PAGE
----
Soon after Page was adopted she was brought in to see her veterinarian for an exam. Tests revealed that Page had distemper. During these first exams, Dr. Brook Lewis noticed that Kiegen appeared agitated, hesitant, and frustrated with the activities in the exam room.

Page’s health continued to decline, but Raina remained optimistic. She saw the initial threads of a bond forming between Page and her son. They love to play together, and Kiegen was teaching Page obedience tricks. Raina believed Page’s health was worth fighting for.

The decision was made to have Page hospitalized for supportive care for two weeks, and each week thereafter, Page continued to show improvements.

A couple months later, Raina, Kiegen and Page came into Care Animal Hospital for a re-check exam. Dr. Lewis realized that Raina’s instincts were right. When Kiegen was greeted, his face lit up with a great big smile. He was eager to talk about Page’s improvements and the details of her day to day care. Kiegen was happy to show off all of Page’s new obedience tricks.

The relationship between Kiegen and Page is a wonderful example of the human animal bond. Page is an incredible dog, who not only fought for her own life, but also helped Kiegen emerge as an outgoing, talkative, playful, relaxed, and friendly young boy.

Page was nominated by Dr. Brooke Lewis of Care Animal Hospital in Kenosha.

2007 - Arianna

 Many dogs have earned them the title of “man’s best friend,” (or in this case woman’s best friend). Their selfless, unconditional dedication is often difficult to fathom. To make it even more mysterious, now and then a dog like Arianna comes along. Arianna is a Golden Retriever owned by Melissa and Jim Dais, of Hartford.

Melissa lives with two conditions, Lupus and Myasthenia Gravis. Fatigue and muscle weakness make daily tasks a challenge. At three years of age, Arianna began to show an ability to sense when Melissa would have health complications. With particular regularity, Arianna would cling to Melissa’s side, with her head in Melissa’s lap, up to a day before she would require hospitalization. On these days, Melissa would have no other indication about impending health complications, and only observes this behavior from Arianna at these times.

In one instance, Melissa made plans to get together with a cousin. The day before, Arianna would not leave her side. If Melissa would go to another room and shut the door, Arianna would sit outside and whine. Melissa phoned her cousin to call off their plans. True to Arianna’s signals, Melissa found herself hospitalized the very next day.

Arianna also comforts and tends to Melissa whenever she is feeling sick. Arianna will put Melissa’s shoes away and bring her slippers. She will also deliver Melissa’s purse, TV remote, or phone when asked.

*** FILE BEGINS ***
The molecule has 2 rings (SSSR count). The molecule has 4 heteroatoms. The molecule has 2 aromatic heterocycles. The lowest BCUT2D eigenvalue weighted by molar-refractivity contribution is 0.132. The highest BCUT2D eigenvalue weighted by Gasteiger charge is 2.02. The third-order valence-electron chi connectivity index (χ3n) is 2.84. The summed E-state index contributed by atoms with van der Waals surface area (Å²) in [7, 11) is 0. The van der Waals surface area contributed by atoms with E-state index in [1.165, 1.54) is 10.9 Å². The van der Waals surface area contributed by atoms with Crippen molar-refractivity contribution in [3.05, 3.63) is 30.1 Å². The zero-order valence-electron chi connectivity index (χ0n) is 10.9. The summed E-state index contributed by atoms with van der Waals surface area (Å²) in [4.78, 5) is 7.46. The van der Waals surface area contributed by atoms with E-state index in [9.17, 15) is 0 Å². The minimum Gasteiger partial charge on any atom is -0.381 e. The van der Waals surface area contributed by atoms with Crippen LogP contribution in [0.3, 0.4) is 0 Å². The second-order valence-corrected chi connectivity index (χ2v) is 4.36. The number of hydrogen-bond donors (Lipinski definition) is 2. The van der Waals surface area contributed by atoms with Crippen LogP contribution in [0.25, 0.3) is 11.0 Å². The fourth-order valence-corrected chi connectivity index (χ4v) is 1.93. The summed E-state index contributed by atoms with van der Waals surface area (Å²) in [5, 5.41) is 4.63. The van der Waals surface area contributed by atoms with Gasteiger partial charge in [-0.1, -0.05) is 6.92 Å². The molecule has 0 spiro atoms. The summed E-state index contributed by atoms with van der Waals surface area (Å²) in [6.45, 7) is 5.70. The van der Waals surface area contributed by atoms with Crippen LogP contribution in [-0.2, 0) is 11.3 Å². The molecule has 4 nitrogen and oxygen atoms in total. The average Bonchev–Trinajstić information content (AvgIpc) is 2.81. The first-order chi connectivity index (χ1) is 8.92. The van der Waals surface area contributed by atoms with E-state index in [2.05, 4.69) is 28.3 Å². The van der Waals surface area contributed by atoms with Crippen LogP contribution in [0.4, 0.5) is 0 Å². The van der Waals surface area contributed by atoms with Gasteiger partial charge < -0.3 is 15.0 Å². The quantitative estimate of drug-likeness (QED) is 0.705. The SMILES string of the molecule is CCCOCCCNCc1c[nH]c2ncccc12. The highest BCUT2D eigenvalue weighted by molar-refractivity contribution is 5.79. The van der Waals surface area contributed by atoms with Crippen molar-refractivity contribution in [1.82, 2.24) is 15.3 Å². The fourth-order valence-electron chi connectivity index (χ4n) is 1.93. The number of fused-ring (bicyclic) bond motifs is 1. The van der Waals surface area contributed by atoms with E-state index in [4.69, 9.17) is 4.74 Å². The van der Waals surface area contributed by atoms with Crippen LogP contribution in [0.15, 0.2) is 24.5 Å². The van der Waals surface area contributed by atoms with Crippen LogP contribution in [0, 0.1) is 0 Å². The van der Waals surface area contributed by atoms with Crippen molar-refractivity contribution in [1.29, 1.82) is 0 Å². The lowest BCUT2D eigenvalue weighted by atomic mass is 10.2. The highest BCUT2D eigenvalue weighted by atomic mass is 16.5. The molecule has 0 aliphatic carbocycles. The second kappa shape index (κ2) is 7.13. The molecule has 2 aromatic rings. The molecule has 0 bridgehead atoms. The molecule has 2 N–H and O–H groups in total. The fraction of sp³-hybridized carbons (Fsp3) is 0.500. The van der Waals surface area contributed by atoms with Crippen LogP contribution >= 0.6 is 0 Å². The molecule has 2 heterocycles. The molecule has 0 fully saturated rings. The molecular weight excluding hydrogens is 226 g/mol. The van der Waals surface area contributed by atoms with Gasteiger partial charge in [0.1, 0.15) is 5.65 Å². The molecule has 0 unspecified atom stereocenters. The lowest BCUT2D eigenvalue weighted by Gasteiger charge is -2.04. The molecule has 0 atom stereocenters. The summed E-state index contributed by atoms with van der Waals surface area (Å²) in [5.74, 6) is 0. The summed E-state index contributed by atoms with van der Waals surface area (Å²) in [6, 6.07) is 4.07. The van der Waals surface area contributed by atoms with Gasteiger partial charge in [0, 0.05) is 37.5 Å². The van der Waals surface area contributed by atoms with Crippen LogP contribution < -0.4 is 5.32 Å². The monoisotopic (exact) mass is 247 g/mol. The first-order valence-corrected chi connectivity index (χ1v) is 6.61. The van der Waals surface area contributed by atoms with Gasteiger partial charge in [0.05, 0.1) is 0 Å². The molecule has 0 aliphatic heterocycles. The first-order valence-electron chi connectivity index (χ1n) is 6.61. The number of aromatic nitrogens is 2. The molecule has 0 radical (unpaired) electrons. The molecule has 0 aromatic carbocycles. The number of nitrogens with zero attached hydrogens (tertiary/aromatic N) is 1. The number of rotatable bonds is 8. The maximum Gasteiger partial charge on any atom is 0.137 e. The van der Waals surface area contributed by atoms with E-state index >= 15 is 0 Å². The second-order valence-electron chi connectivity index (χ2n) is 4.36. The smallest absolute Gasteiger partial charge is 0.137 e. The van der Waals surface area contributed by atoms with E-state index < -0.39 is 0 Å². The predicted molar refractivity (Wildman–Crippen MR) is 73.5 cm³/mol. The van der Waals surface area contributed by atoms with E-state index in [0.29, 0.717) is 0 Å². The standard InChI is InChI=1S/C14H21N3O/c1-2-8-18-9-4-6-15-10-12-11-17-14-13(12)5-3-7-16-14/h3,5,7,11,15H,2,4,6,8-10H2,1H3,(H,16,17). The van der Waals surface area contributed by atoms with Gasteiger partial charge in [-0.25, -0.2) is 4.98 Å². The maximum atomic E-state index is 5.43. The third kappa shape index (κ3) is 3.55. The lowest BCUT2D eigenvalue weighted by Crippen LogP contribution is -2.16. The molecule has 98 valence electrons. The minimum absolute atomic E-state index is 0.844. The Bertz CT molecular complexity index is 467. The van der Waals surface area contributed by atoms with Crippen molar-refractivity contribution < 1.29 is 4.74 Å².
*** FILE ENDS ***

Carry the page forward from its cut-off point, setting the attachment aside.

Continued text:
Melissa has been involved in breeding and raising Golden Retrievers since she was a small girl. She has been around these faithful dogs her whole life, yet she describes Arianna as the “brightest shining star of them all.”

Arianna was nominated by Dr. Mark Lindborg of Hartford Animal Hospital.

 2006 - Brooke

Brooke is a living memorial to her first human companion, “Musky” Mike Kitchen. Musky Mike, who owned a bait shop in Okauchee, WI, adopted Brooke when she was a puppy. Mike was active in his community, with a fondness for charity. He even was the founder of the popular Lake Country Iron Man Fishing Tournament. Everyone in the tiny village knew Brooke, because she never left Mike’s side. Brooke even served as the mascot for Musky Mike’s bait shop. Many fishermen brought her special treats, and children often visited the bait shop just to pet Brooke.

 Then, in November of 2004, Musky Mike passed away unexpectedly in his home above his bait shop. Although she was always gentle, paramedics had a difficult time separating Brooke from her master. She spent the next two days laying at the door, expecting Mike’s return.

 At this point, Mike’s parents, Jim and Joy knew that Brooke needed them as much as they needed her. Since Jim and Joy’s dog Tasha had passed away two years earlier, they had not been ready to open their hearts to a new dog. Finally, they understood why they had been waiting.

 Jim and Joy adopted Brooke, because she was such a vital part of Mike’s life, and they knew it would be Mike’s wish. As time passed, they began to realize that Brooke provided them as much comfort as they gave her.  Although the Kitchens are certain that Brooke still waits for Mike, they know she is happy and contented living with them.

 Brooke was nominated by Dr. Ann Sosalla from Companion Animal care in Fond du Lac.

 2005 - Tobasco

Eight years ago, Tobasco was surrendered by a breeder to a local humane society, because he has osteodystrophy. Kay McCleery, who at the time was just getting over the loss of another beloved cat, saw Tobasco and immediately fell in love.

Tobasco has an uncanny ability to soothe people who are in emotional or physical pain. In 2000, Kay was diagnosed with metastic breast cancer. During Kay’s treatment and recovery, Tobasco was constantly by her side. Even when chemotherapy was too much for Kay to bear, Tobasco would nuzzle his head under her hand and just lie there for hours, purring.